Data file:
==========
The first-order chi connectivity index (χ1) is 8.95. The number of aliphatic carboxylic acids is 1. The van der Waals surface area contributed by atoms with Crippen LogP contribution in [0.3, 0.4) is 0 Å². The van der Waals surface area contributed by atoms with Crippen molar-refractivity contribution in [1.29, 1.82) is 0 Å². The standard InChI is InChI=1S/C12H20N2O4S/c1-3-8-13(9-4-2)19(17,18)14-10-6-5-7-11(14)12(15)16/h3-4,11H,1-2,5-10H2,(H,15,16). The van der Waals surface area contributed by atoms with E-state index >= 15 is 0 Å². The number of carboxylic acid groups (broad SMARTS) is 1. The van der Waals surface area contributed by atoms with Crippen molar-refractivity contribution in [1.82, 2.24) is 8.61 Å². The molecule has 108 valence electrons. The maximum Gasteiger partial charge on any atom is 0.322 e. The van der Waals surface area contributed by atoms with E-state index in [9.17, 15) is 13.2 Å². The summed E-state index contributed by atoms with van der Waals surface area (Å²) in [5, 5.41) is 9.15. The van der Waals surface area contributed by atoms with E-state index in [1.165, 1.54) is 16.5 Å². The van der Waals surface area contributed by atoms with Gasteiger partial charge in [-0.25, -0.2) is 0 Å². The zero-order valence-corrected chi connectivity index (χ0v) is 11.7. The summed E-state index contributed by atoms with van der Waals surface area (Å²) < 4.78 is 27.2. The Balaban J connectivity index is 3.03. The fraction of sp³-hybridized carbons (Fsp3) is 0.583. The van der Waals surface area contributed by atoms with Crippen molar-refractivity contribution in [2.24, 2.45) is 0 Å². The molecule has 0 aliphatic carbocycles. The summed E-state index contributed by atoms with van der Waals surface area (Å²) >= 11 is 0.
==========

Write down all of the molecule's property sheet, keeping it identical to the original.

The first-order chi connectivity index (χ1) is 8.95. The number of aliphatic carboxylic acids is 1. The van der Waals surface area contributed by atoms with Crippen LogP contribution in [0.3, 0.4) is 0 Å². The van der Waals surface area contributed by atoms with Crippen molar-refractivity contribution in [1.29, 1.82) is 0 Å². The standard InChI is InChI=1S/C12H20N2O4S/c1-3-8-13(9-4-2)19(17,18)14-10-6-5-7-11(14)12(15)16/h3-4,11H,1-2,5-10H2,(H,15,16). The van der Waals surface area contributed by atoms with E-state index >= 15 is 0 Å². The number of carboxylic acid groups (broad SMARTS) is 1. The van der Waals surface area contributed by atoms with Crippen molar-refractivity contribution in [1.82, 2.24) is 8.61 Å². The molecule has 108 valence electrons. The maximum Gasteiger partial charge on any atom is 0.322 e. The van der Waals surface area contributed by atoms with E-state index in [9.17, 15) is 13.2 Å². The summed E-state index contributed by atoms with van der Waals surface area (Å²) in [5, 5.41) is 9.15. The van der Waals surface area contributed by atoms with E-state index in [1.165, 1.54) is 16.5 Å². The van der Waals surface area contributed by atoms with Gasteiger partial charge in [-0.25, -0.2) is 0 Å². The zero-order valence-corrected chi connectivity index (χ0v) is 11.7. The summed E-state index contributed by atoms with van der Waals surface area (Å²) < 4.78 is 27.2. The Balaban J connectivity index is 3.03. The fraction of sp³-hybridized carbons (Fsp3) is 0.583. The van der Waals surface area contributed by atoms with Crippen molar-refractivity contribution in [2.24, 2.45) is 0 Å². The molecule has 0 aliphatic carbocycles. The summed E-state index contributed by atoms with van der Waals surface area (Å²) >= 11 is 0.